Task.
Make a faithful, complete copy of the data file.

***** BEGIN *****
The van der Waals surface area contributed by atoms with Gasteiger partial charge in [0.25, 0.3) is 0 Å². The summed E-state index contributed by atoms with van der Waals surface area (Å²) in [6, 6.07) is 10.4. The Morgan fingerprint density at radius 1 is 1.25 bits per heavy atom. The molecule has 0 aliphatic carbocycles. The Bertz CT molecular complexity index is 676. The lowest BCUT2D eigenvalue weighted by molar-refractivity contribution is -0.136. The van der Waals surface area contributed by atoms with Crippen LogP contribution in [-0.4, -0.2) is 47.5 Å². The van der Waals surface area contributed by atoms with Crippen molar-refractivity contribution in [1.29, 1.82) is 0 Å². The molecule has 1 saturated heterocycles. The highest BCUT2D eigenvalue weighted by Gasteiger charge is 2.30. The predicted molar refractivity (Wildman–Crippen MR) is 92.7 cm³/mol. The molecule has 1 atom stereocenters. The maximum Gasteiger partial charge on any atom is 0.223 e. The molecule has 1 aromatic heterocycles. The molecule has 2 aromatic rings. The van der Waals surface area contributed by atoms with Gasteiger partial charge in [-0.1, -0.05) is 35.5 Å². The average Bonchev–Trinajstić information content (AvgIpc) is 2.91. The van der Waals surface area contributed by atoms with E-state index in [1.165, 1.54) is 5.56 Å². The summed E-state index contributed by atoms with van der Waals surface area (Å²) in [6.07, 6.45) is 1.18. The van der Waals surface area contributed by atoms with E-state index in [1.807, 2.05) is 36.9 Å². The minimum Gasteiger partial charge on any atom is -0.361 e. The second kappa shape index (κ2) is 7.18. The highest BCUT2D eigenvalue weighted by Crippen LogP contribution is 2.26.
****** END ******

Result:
The van der Waals surface area contributed by atoms with Gasteiger partial charge in [0.25, 0.3) is 0 Å². The summed E-state index contributed by atoms with van der Waals surface area (Å²) in [6, 6.07) is 10.4. The Morgan fingerprint density at radius 1 is 1.25 bits per heavy atom. The molecule has 0 aliphatic carbocycles. The Bertz CT molecular complexity index is 676. The lowest BCUT2D eigenvalue weighted by molar-refractivity contribution is -0.136. The van der Waals surface area contributed by atoms with Crippen LogP contribution in [-0.4, -0.2) is 47.5 Å². The van der Waals surface area contributed by atoms with Crippen molar-refractivity contribution in [1.29, 1.82) is 0 Å². The molecule has 1 saturated heterocycles. The highest BCUT2D eigenvalue weighted by Gasteiger charge is 2.30. The predicted molar refractivity (Wildman–Crippen MR) is 92.7 cm³/mol. The molecule has 1 atom stereocenters. The maximum Gasteiger partial charge on any atom is 0.223 e. The molecule has 1 aromatic heterocycles. The molecule has 2 aromatic rings. The van der Waals surface area contributed by atoms with Gasteiger partial charge in [-0.1, -0.05) is 35.5 Å². The average Bonchev–Trinajstić information content (AvgIpc) is 2.91. The van der Waals surface area contributed by atoms with E-state index in [1.165, 1.54) is 5.56 Å². The summed E-state index contributed by atoms with van der Waals surface area (Å²) in [6.07, 6.45) is 1.18. The van der Waals surface area contributed by atoms with E-state index in [1.807, 2.05) is 36.9 Å². The minimum Gasteiger partial charge on any atom is -0.361 e. The second kappa shape index (κ2) is 7.18. The highest BCUT2D eigenvalue weighted by Crippen LogP contribution is 2.26.